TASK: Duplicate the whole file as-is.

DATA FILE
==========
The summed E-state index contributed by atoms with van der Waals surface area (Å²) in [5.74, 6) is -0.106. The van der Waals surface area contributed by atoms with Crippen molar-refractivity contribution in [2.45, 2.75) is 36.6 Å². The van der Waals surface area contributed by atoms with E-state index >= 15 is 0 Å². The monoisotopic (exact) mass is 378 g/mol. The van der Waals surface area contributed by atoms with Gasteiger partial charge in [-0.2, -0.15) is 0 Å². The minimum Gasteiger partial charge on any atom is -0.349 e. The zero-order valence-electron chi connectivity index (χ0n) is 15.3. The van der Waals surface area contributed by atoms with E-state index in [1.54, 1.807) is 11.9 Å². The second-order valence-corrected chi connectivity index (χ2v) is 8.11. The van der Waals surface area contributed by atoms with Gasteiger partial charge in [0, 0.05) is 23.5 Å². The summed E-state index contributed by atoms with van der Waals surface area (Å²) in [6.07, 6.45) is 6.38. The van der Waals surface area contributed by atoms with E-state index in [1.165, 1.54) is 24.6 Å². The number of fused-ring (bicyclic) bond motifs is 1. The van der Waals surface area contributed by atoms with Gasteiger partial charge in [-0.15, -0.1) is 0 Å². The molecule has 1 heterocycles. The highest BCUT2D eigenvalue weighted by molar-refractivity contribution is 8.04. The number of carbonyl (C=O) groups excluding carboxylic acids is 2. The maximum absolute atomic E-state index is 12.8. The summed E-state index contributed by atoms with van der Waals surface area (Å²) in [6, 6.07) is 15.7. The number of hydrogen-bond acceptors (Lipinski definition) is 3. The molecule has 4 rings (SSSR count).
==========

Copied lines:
The summed E-state index contributed by atoms with van der Waals surface area (Å²) in [5.74, 6) is -0.106. The van der Waals surface area contributed by atoms with Crippen molar-refractivity contribution in [2.45, 2.75) is 36.6 Å². The van der Waals surface area contributed by atoms with E-state index >= 15 is 0 Å². The monoisotopic (exact) mass is 378 g/mol. The van der Waals surface area contributed by atoms with Gasteiger partial charge in [-0.2, -0.15) is 0 Å². The minimum Gasteiger partial charge on any atom is -0.349 e. The zero-order valence-electron chi connectivity index (χ0n) is 15.3. The van der Waals surface area contributed by atoms with E-state index in [1.54, 1.807) is 11.9 Å². The second-order valence-corrected chi connectivity index (χ2v) is 8.11. The van der Waals surface area contributed by atoms with Gasteiger partial charge in [0, 0.05) is 23.5 Å². The summed E-state index contributed by atoms with van der Waals surface area (Å²) in [6.07, 6.45) is 6.38. The van der Waals surface area contributed by atoms with E-state index in [1.165, 1.54) is 24.6 Å². The number of fused-ring (bicyclic) bond motifs is 1. The van der Waals surface area contributed by atoms with Gasteiger partial charge in [-0.15, -0.1) is 0 Å². The molecule has 1 heterocycles. The highest BCUT2D eigenvalue weighted by molar-refractivity contribution is 8.04. The number of carbonyl (C=O) groups excluding carboxylic acids is 2. The maximum absolute atomic E-state index is 12.8. The summed E-state index contributed by atoms with van der Waals surface area (Å²) in [6, 6.07) is 15.7. The number of hydrogen-bond acceptors (Lipinski definition) is 3. The molecule has 4 rings (SSSR count).